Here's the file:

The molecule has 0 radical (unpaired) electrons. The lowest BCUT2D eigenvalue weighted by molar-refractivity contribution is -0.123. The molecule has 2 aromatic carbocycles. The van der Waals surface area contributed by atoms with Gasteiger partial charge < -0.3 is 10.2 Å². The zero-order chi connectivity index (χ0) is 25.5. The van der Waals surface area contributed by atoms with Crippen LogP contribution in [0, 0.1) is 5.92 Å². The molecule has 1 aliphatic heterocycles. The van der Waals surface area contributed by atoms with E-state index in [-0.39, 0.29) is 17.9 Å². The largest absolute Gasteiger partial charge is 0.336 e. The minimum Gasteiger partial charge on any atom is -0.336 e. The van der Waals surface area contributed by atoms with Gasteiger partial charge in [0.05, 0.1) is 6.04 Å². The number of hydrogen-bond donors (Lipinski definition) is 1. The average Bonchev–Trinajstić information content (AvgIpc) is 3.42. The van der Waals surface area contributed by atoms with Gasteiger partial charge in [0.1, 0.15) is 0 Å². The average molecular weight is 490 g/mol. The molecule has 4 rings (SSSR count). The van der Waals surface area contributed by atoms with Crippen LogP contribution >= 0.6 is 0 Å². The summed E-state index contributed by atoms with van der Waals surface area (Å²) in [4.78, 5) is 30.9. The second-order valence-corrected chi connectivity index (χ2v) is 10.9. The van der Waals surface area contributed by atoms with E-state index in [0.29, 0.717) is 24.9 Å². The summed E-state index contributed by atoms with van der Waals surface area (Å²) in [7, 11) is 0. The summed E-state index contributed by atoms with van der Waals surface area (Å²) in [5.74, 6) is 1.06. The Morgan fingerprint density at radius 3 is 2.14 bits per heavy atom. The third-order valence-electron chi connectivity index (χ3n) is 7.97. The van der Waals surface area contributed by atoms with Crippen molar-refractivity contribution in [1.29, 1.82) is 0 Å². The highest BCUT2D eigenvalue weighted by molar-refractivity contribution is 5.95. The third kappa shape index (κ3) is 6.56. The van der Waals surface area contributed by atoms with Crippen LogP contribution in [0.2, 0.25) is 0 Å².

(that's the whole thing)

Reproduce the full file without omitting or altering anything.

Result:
The molecule has 0 radical (unpaired) electrons. The lowest BCUT2D eigenvalue weighted by molar-refractivity contribution is -0.123. The molecule has 2 aromatic carbocycles. The van der Waals surface area contributed by atoms with Gasteiger partial charge < -0.3 is 10.2 Å². The zero-order chi connectivity index (χ0) is 25.5. The van der Waals surface area contributed by atoms with Crippen LogP contribution in [0, 0.1) is 5.92 Å². The molecule has 1 aliphatic heterocycles. The van der Waals surface area contributed by atoms with E-state index in [-0.39, 0.29) is 17.9 Å². The largest absolute Gasteiger partial charge is 0.336 e. The minimum Gasteiger partial charge on any atom is -0.336 e. The van der Waals surface area contributed by atoms with Gasteiger partial charge in [0.05, 0.1) is 6.04 Å². The number of hydrogen-bond donors (Lipinski definition) is 1. The average Bonchev–Trinajstić information content (AvgIpc) is 3.42. The van der Waals surface area contributed by atoms with Gasteiger partial charge in [0.1, 0.15) is 0 Å². The average molecular weight is 490 g/mol. The molecule has 4 rings (SSSR count). The van der Waals surface area contributed by atoms with Crippen LogP contribution >= 0.6 is 0 Å². The summed E-state index contributed by atoms with van der Waals surface area (Å²) in [4.78, 5) is 30.9. The second-order valence-corrected chi connectivity index (χ2v) is 10.9. The van der Waals surface area contributed by atoms with E-state index in [0.29, 0.717) is 24.9 Å². The summed E-state index contributed by atoms with van der Waals surface area (Å²) in [7, 11) is 0. The summed E-state index contributed by atoms with van der Waals surface area (Å²) in [5.74, 6) is 1.06. The Morgan fingerprint density at radius 3 is 2.14 bits per heavy atom. The third-order valence-electron chi connectivity index (χ3n) is 7.97. The van der Waals surface area contributed by atoms with Crippen molar-refractivity contribution in [1.29, 1.82) is 0 Å². The highest BCUT2D eigenvalue weighted by molar-refractivity contribution is 5.95. The third kappa shape index (κ3) is 6.56. The van der Waals surface area contributed by atoms with Crippen LogP contribution in [0.2, 0.25) is 0 Å².